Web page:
YouTube recently announced on their blog post that videos associated with conspiracy theories won’t be recommended in their algorithm.
Conspiracy related videos have become extremely popular over the last two years from footage of the horrific 9/11 attacks being dissected and branded as a United States Government set up to ‘Justin Bieber is a lizard’ — all of which received mixed responses.
Actor Shane Dawson started uploading conspiracy videos over two years ago amongst his outstanding docu-series’ about Jeffree Star, Jake Paul, Tana Mongeau and comedy videos, putting him in the lead of all other competition.
Currently, Shane and co-director and co-producer, Andrew Siwicki, are working tirelessly on the final cut of their new conspiracy series, Conspiracy Theories with Shane Dawson. Part 1 of 2 was released on Wednesday, January 30, 2019, and has received a phenomenal response with nearly 30 million views of the almost 2-hour long documentary. As the first part develops, Shane establishes that certain applications on mobile devices track everything about you, including your location and overall identity, to the 2018 California fires that covered 1,893,913 acres of land.
Researching and dissecting the information that he found and combining it with a non-biased opinion, Shane has unearthed some pretty unsettling topics of conversation that has divided millions of people; questions about whether the government really are purposely destroying the United States to benefit their own cause and if Apple is
openly building a super-server of information about its users to create duplicate versions of ourselves, are just some of the theories covered.
The platform in which Shane distributes his freely available masterpieces’ is that of YouTube — and with their policies changing on a hard-to-keep-up-with basis, a recent blog post has sparked rumours and speculation that it could ruin the already declining viewership of some of the biggest content creators.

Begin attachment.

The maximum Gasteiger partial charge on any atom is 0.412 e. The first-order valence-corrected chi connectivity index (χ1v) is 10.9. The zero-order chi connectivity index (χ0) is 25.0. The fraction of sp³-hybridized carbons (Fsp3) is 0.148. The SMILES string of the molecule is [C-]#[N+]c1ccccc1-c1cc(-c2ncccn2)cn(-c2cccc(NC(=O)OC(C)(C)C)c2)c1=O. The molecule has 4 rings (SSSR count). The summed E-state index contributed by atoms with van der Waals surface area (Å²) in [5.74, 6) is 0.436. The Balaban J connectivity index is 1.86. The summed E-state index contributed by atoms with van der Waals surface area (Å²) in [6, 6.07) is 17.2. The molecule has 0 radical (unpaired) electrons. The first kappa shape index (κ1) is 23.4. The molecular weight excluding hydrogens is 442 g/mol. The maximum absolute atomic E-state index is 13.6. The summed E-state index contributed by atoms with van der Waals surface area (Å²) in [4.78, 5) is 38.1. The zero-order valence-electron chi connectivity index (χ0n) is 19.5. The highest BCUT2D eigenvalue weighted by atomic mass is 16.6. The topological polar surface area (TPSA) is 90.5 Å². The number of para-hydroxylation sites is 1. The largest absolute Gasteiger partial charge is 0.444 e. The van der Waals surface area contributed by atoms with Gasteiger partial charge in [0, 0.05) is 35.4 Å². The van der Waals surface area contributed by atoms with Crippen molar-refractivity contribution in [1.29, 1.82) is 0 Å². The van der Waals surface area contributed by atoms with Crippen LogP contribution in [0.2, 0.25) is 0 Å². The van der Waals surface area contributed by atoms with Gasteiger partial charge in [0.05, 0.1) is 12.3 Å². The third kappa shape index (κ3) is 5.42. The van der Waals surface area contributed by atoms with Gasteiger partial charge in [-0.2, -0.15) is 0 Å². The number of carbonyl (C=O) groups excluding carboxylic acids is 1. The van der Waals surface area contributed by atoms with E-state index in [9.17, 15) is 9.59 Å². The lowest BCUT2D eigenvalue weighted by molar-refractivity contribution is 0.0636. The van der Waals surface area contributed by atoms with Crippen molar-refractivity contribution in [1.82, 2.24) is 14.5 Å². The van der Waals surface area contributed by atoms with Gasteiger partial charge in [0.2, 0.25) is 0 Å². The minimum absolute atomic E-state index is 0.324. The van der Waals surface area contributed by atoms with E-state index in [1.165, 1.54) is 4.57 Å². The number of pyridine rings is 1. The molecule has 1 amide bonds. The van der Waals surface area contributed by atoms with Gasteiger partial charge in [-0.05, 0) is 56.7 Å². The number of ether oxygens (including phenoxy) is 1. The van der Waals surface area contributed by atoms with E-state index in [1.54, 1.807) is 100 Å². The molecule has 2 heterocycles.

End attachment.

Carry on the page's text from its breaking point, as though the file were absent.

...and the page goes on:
YouTube has announced that it won’t be recommending videos that “come close to” violating its community guidelines, which includes medically inaccurate videos and conspiracy content.
Published on January 25, just five days before Shane’s hugely successful conspiracy series release, YouTube said that recommended videos would no longer just lead to similar videos but instead would “pull recommendations from a wider set of topics,”.
They claim by doing this, it would “reduce the spread of content that comes close to — but doesn’t quite cross the line of — violating” their community policies. YouTube went as far to provide examples which include content “promoting a phoney miracle cure for a serious illness, claiming the earth is flat, or making blatantly false claims about historic events like 9/11.”
unCrazed want to point out the obvious here — after seeing hundreds of social media posts saying “Shane Dawson’s viewership will take a hit” alongside similar posts which are causing hysteria — Shane’s viewership won’t be affected. In fact, with news such as this, we’re sure it will only encourage Shane to create more much-loved conspiracy videos as after all, as fans are pointing out, this seems to be a conspiracy itself.
We are bound to find out from Shane himself when he covers YouTube Conspiracy Theories.
You can see the first part of Conspiracy Theories with Shane Dawson here: